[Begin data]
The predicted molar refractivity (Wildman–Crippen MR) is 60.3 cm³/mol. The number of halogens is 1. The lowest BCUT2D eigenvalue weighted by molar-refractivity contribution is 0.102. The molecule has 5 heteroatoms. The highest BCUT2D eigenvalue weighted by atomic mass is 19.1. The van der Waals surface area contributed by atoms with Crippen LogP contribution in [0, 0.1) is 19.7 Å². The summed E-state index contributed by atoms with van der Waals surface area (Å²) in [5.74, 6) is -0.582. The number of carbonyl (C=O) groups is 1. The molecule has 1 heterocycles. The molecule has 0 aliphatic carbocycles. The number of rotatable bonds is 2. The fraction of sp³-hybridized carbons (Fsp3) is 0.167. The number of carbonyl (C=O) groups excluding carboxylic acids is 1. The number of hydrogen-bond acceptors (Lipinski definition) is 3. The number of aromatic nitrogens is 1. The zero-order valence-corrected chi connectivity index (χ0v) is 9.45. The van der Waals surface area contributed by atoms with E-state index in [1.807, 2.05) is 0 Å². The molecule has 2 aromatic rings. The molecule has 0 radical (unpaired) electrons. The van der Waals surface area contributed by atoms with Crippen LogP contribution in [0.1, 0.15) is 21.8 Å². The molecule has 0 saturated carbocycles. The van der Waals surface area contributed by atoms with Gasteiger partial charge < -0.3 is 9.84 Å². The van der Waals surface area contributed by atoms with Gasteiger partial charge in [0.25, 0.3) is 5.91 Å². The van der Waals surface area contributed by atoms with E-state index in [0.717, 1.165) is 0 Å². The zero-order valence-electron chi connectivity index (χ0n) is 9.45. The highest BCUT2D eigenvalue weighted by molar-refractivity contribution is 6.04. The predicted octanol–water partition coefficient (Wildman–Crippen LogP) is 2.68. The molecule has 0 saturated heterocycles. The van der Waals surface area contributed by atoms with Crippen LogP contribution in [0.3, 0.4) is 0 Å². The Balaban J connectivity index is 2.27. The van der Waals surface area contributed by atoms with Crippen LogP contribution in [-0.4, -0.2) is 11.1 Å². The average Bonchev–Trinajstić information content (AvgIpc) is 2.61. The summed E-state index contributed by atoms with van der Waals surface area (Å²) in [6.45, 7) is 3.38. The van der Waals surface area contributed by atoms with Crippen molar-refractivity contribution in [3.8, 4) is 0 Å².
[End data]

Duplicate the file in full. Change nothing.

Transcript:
The predicted molar refractivity (Wildman–Crippen MR) is 60.3 cm³/mol. The number of halogens is 1. The lowest BCUT2D eigenvalue weighted by molar-refractivity contribution is 0.102. The molecule has 5 heteroatoms. The highest BCUT2D eigenvalue weighted by atomic mass is 19.1. The van der Waals surface area contributed by atoms with Crippen LogP contribution in [0, 0.1) is 19.7 Å². The summed E-state index contributed by atoms with van der Waals surface area (Å²) in [5.74, 6) is -0.582. The number of carbonyl (C=O) groups is 1. The molecule has 1 heterocycles. The molecule has 0 aliphatic carbocycles. The number of rotatable bonds is 2. The fraction of sp³-hybridized carbons (Fsp3) is 0.167. The number of carbonyl (C=O) groups excluding carboxylic acids is 1. The number of hydrogen-bond acceptors (Lipinski definition) is 3. The number of aromatic nitrogens is 1. The zero-order valence-corrected chi connectivity index (χ0v) is 9.45. The van der Waals surface area contributed by atoms with E-state index in [1.807, 2.05) is 0 Å². The molecule has 2 aromatic rings. The molecule has 0 radical (unpaired) electrons. The van der Waals surface area contributed by atoms with Crippen LogP contribution in [0.1, 0.15) is 21.8 Å². The molecule has 0 saturated carbocycles. The van der Waals surface area contributed by atoms with Gasteiger partial charge < -0.3 is 9.84 Å². The van der Waals surface area contributed by atoms with Gasteiger partial charge in [0.25, 0.3) is 5.91 Å². The van der Waals surface area contributed by atoms with E-state index in [0.717, 1.165) is 0 Å². The zero-order valence-electron chi connectivity index (χ0n) is 9.45. The highest BCUT2D eigenvalue weighted by molar-refractivity contribution is 6.04. The predicted octanol–water partition coefficient (Wildman–Crippen LogP) is 2.68. The molecule has 0 saturated heterocycles. The van der Waals surface area contributed by atoms with Crippen LogP contribution in [0.3, 0.4) is 0 Å². The Balaban J connectivity index is 2.27. The van der Waals surface area contributed by atoms with Crippen LogP contribution in [-0.4, -0.2) is 11.1 Å². The average Bonchev–Trinajstić information content (AvgIpc) is 2.61. The summed E-state index contributed by atoms with van der Waals surface area (Å²) in [6.45, 7) is 3.38. The van der Waals surface area contributed by atoms with Crippen molar-refractivity contribution in [3.8, 4) is 0 Å².